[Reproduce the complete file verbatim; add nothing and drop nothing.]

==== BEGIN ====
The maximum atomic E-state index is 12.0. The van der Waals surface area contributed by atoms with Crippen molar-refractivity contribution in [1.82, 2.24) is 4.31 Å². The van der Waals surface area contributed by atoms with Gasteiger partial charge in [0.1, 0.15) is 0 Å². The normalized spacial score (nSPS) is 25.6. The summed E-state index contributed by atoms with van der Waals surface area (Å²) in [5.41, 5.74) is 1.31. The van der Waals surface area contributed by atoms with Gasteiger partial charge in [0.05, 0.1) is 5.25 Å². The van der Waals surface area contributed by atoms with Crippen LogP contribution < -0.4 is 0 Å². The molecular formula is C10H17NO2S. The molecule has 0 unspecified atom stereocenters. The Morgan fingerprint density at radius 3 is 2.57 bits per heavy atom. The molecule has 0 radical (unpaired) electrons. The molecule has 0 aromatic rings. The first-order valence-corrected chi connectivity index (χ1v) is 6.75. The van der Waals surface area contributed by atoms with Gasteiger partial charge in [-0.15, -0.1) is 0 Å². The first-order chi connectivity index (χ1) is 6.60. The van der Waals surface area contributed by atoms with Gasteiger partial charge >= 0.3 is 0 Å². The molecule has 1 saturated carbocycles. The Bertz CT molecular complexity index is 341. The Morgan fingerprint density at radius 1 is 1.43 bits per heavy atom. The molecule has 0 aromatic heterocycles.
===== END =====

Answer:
The maximum atomic E-state index is 12.0. The van der Waals surface area contributed by atoms with Crippen molar-refractivity contribution in [1.82, 2.24) is 4.31 Å². The van der Waals surface area contributed by atoms with Gasteiger partial charge in [0.1, 0.15) is 0 Å². The normalized spacial score (nSPS) is 25.6. The summed E-state index contributed by atoms with van der Waals surface area (Å²) in [5.41, 5.74) is 1.31. The van der Waals surface area contributed by atoms with Gasteiger partial charge in [0.05, 0.1) is 5.25 Å². The van der Waals surface area contributed by atoms with Crippen LogP contribution < -0.4 is 0 Å². The molecular formula is C10H17NO2S. The molecule has 0 unspecified atom stereocenters. The Morgan fingerprint density at radius 3 is 2.57 bits per heavy atom. The molecule has 0 radical (unpaired) electrons. The molecule has 0 aromatic rings. The first-order valence-corrected chi connectivity index (χ1v) is 6.75. The van der Waals surface area contributed by atoms with Gasteiger partial charge in [-0.15, -0.1) is 0 Å². The first-order chi connectivity index (χ1) is 6.60. The van der Waals surface area contributed by atoms with Gasteiger partial charge >= 0.3 is 0 Å². The molecule has 1 saturated carbocycles. The Bertz CT molecular complexity index is 341. The Morgan fingerprint density at radius 1 is 1.43 bits per heavy atom. The molecule has 0 aromatic heterocycles.